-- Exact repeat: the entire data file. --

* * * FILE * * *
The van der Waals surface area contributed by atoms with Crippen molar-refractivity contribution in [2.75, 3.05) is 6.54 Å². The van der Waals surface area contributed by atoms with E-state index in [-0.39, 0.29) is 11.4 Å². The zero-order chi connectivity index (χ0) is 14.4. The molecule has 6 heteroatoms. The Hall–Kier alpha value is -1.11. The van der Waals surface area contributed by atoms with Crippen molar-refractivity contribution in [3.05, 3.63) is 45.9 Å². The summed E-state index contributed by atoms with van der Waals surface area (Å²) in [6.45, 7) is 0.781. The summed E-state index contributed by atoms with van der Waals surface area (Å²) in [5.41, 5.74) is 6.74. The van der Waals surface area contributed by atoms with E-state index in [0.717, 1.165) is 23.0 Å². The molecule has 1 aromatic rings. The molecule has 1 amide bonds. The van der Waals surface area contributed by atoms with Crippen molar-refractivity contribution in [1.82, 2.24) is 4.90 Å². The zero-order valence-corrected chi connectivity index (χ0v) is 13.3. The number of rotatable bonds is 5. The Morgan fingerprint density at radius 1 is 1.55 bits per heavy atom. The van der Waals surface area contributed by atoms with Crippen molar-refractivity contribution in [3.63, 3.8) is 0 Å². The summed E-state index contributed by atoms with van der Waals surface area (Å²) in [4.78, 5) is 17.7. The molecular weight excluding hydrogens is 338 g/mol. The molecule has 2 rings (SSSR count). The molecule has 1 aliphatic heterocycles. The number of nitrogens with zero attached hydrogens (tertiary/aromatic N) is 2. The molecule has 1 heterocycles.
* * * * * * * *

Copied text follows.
The van der Waals surface area contributed by atoms with Crippen molar-refractivity contribution in [2.75, 3.05) is 6.54 Å². The van der Waals surface area contributed by atoms with E-state index in [-0.39, 0.29) is 11.4 Å². The zero-order chi connectivity index (χ0) is 14.4. The molecule has 6 heteroatoms. The Hall–Kier alpha value is -1.11. The van der Waals surface area contributed by atoms with Crippen molar-refractivity contribution in [3.05, 3.63) is 45.9 Å². The summed E-state index contributed by atoms with van der Waals surface area (Å²) in [6.45, 7) is 0.781. The summed E-state index contributed by atoms with van der Waals surface area (Å²) in [5.41, 5.74) is 6.74. The van der Waals surface area contributed by atoms with E-state index in [0.717, 1.165) is 23.0 Å². The molecule has 1 aromatic rings. The molecule has 1 amide bonds. The van der Waals surface area contributed by atoms with Crippen molar-refractivity contribution in [1.82, 2.24) is 4.90 Å². The zero-order valence-corrected chi connectivity index (χ0v) is 13.3. The number of rotatable bonds is 5. The Morgan fingerprint density at radius 1 is 1.55 bits per heavy atom. The van der Waals surface area contributed by atoms with Crippen molar-refractivity contribution in [3.63, 3.8) is 0 Å². The summed E-state index contributed by atoms with van der Waals surface area (Å²) in [4.78, 5) is 17.7. The molecular weight excluding hydrogens is 338 g/mol. The molecule has 2 rings (SSSR count). The molecule has 1 aliphatic heterocycles. The number of nitrogens with zero attached hydrogens (tertiary/aromatic N) is 2. The molecule has 1 heterocycles.